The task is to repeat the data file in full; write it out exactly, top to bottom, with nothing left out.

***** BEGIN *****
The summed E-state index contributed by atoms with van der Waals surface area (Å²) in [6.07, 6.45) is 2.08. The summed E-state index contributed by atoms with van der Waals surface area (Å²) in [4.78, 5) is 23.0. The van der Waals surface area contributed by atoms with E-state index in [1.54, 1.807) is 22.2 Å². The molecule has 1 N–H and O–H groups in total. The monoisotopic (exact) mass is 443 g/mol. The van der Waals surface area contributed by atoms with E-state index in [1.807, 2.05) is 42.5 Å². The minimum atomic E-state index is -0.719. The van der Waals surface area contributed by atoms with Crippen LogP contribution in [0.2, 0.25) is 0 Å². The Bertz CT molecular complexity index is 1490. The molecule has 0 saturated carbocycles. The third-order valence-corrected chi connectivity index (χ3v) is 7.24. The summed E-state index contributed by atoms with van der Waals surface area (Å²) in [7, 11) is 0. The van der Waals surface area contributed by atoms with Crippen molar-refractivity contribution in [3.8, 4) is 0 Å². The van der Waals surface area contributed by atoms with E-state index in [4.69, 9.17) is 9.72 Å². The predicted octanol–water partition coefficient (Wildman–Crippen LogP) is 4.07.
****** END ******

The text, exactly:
The summed E-state index contributed by atoms with van der Waals surface area (Å²) in [6.07, 6.45) is 2.08. The summed E-state index contributed by atoms with van der Waals surface area (Å²) in [4.78, 5) is 23.0. The van der Waals surface area contributed by atoms with E-state index in [1.54, 1.807) is 22.2 Å². The molecule has 1 N–H and O–H groups in total. The monoisotopic (exact) mass is 443 g/mol. The van der Waals surface area contributed by atoms with E-state index in [1.807, 2.05) is 42.5 Å². The minimum atomic E-state index is -0.719. The van der Waals surface area contributed by atoms with Crippen LogP contribution in [0.2, 0.25) is 0 Å². The Bertz CT molecular complexity index is 1490. The molecule has 0 saturated carbocycles. The third-order valence-corrected chi connectivity index (χ3v) is 7.24. The summed E-state index contributed by atoms with van der Waals surface area (Å²) in [7, 11) is 0. The van der Waals surface area contributed by atoms with Crippen molar-refractivity contribution in [3.8, 4) is 0 Å². The van der Waals surface area contributed by atoms with E-state index in [4.69, 9.17) is 9.72 Å². The predicted octanol–water partition coefficient (Wildman–Crippen LogP) is 4.07.